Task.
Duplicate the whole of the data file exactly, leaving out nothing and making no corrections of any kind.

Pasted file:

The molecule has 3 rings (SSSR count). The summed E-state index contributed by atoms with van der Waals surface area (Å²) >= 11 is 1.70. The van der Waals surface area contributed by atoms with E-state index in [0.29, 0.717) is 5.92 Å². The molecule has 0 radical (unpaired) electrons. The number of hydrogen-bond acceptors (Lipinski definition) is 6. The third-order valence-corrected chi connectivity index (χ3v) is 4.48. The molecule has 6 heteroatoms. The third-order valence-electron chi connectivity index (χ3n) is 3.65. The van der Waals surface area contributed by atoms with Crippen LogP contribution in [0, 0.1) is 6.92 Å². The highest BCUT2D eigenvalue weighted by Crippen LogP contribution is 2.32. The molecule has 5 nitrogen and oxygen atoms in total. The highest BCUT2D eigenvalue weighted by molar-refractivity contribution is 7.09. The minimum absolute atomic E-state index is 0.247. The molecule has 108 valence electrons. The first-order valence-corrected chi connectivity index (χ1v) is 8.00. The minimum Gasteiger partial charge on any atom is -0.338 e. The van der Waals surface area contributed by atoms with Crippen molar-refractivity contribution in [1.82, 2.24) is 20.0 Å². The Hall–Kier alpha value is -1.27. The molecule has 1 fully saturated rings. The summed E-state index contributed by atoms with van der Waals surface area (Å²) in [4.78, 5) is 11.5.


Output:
The molecule has 3 rings (SSSR count). The summed E-state index contributed by atoms with van der Waals surface area (Å²) >= 11 is 1.70. The van der Waals surface area contributed by atoms with E-state index in [0.29, 0.717) is 5.92 Å². The molecule has 0 radical (unpaired) electrons. The number of hydrogen-bond acceptors (Lipinski definition) is 6. The third-order valence-corrected chi connectivity index (χ3v) is 4.48. The molecule has 6 heteroatoms. The third-order valence-electron chi connectivity index (χ3n) is 3.65. The van der Waals surface area contributed by atoms with Crippen LogP contribution in [0, 0.1) is 6.92 Å². The highest BCUT2D eigenvalue weighted by Crippen LogP contribution is 2.32. The molecule has 5 nitrogen and oxygen atoms in total. The highest BCUT2D eigenvalue weighted by molar-refractivity contribution is 7.09. The minimum absolute atomic E-state index is 0.247. The molecule has 108 valence electrons. The first-order valence-corrected chi connectivity index (χ1v) is 8.00. The minimum Gasteiger partial charge on any atom is -0.338 e. The van der Waals surface area contributed by atoms with Crippen molar-refractivity contribution in [1.82, 2.24) is 20.0 Å². The Hall–Kier alpha value is -1.27. The molecule has 1 fully saturated rings. The summed E-state index contributed by atoms with van der Waals surface area (Å²) in [4.78, 5) is 11.5.